Are home buyers getting more conservative?
|By Dana Dratch
Forget buyer's market and seller's market: housing today is a banker's market. And borrowers are feeling the pain.
The one-two punch of a tighter mortgage environment
and tougher credit standards is forcing buyers toward more conservative home loans,
according to economists who study the mortgage industry.
buyers and homeowners who want to refinance are moving away from shorter-term
adjustable rate loans, according to the Mortgage Bankers Association.
Shorter-term adjustable-rate mortgages (anything that
reverts to an adjustable rate in less than four years), which two
years ago accounted for more than one out of every three closings,
are dropping in popularity. "Piggyback mortgages" (used
to finance all or part of a down payment) are getting pricey, pushing
buyers to pony up cash for down payments instead, says Jay Brinkmann,
vice president of research and economics for the association.
So where does that
leave the borrower who needs a more nontraditional loan? "Even if customers
want it, they may not be able to find it," says Brinkmann.
2 kinds of buyers
"Borrowers tend to fall into two camps,"
says Brinkmann. Conservative buyers "are willing to pay more now for not
having the risk of payments going up later." The rest focus almost solely
on the monthly payments, asking "what is the smallest payment that will get
me into a house," he says.
Both groups are shying away
from short-term adjustable loans, he says.
borrowers, the chance that the payment could increase beyond their comfort level
is a very real and unwelcome possibility. They prefer the certainty of a fixed-rate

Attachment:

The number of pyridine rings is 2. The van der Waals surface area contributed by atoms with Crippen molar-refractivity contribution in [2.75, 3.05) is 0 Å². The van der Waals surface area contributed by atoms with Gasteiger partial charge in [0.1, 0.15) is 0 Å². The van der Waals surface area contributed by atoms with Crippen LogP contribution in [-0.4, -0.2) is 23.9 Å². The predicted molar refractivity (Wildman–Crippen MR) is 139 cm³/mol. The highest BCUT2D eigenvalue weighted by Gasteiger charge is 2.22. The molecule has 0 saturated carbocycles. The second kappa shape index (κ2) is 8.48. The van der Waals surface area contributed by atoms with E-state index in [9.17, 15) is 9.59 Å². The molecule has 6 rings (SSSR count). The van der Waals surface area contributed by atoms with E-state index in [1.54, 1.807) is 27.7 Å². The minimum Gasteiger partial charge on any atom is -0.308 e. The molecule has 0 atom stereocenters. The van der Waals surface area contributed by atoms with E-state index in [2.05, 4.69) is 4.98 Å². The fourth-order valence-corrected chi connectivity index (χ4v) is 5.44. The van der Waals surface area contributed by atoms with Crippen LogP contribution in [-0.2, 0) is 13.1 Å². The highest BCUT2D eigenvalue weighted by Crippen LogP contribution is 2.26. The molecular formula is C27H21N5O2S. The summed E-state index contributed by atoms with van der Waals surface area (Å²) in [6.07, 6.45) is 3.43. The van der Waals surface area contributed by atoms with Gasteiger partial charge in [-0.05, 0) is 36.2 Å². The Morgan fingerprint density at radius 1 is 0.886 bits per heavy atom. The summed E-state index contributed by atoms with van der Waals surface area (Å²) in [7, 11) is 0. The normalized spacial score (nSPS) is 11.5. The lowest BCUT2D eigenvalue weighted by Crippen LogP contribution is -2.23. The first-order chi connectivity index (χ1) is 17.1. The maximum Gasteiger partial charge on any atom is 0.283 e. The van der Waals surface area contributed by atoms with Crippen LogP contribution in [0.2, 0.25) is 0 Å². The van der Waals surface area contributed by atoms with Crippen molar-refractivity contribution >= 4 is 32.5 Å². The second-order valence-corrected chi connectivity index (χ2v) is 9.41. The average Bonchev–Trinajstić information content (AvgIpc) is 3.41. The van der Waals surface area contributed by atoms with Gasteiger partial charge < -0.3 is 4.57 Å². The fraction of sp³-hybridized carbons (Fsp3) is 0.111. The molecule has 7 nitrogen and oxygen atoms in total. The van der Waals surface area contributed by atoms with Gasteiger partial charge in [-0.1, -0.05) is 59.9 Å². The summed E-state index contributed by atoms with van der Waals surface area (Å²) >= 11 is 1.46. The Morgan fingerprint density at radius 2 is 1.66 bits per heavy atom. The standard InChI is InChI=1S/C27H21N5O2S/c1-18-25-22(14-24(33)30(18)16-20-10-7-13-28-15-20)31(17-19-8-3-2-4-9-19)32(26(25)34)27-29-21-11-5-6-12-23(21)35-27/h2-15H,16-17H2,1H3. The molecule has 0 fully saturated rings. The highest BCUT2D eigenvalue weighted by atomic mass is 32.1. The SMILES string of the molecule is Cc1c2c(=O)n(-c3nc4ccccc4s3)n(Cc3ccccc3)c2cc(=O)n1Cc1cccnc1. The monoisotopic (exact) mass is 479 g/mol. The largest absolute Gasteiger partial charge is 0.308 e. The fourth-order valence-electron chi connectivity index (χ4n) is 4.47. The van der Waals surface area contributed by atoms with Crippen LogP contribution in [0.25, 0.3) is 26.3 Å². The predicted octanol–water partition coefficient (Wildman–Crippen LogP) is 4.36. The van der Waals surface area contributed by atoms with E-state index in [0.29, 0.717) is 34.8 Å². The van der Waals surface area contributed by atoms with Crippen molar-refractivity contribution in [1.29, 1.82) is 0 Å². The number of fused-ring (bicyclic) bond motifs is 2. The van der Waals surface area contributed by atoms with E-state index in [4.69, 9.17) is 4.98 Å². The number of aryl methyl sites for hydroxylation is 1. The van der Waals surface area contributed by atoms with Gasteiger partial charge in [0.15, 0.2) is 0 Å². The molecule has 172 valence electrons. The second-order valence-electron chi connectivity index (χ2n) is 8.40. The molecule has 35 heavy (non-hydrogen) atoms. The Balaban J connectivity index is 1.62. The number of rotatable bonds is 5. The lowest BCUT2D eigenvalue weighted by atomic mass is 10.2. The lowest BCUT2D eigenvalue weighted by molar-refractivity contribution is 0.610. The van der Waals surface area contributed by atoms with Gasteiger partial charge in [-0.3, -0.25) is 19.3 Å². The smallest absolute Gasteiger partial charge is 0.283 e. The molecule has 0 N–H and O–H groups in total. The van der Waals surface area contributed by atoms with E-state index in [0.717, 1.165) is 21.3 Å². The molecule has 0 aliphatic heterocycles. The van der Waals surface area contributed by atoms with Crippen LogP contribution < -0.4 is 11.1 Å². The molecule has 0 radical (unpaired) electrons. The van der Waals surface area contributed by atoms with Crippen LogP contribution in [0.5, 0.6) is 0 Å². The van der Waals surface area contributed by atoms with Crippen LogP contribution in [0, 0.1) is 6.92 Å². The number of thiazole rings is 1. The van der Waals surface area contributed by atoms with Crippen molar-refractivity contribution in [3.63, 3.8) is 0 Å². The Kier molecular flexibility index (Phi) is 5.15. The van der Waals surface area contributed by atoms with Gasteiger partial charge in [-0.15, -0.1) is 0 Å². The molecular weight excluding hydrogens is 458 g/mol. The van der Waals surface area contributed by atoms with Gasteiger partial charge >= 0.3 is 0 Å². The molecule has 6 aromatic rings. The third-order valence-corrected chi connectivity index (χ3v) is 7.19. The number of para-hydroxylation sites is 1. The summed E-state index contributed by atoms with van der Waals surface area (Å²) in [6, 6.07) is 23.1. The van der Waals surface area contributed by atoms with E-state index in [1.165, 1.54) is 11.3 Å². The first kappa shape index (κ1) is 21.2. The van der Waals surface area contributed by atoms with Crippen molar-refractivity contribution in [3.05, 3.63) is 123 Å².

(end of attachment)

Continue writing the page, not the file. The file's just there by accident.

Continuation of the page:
15- or 30-year mortgage, Brinkmann says.
|What are the odds you'll go into foreclosure? While
everyone's money situation is different, lenders also look at the odds associated
with each type of loan. Check out your loan type for the current odds.|
|What's your foreclosure risk?|
||Prime-rate fixed-rate: 1 in
||Prime-rate ARM: 1 in 189
||FHA fixed-rate: 1 in 147
||FHA ARM: 1 in 101
||VA: 1 in 244
||Subprime fixed-rate loan:
1 in 77
||Subprime ARM: 1 in 31
buyers intent on getting the smallest possible monthly payment, adjustable rates
are no longer automatically the ideal. Payments can go up and the ability to refinance
in a few years is not a sure thing.
Homeowners who put down
2 percent to 5 percent a few years ago "are finding they can't qualify for
refinancing because they don't have enough equity," says Brinkmann.
borrowers looking for the smallest monthly payment are discovering that a fixed-rate
loan may offer them a better payment plan, especially if they won't be able to
By the spring of this year, the percentage of buyers
taking out shorter-term adjustable-rate mortgages had dropped from
36 percent to 17 percent, according to the association. As home-buying
season got into full swing in late spring and summer, the popularity
of the loans increased slightly. Currently, about one in five home
buyers signs on for a shorter-term adjustable-rate loan.
"The market is tightening up, and at the same
time, borrowers are much more cognizant that these teaser-rate mortgages are not
a free lunch," says Lawrence Yun, senior economist with the National Association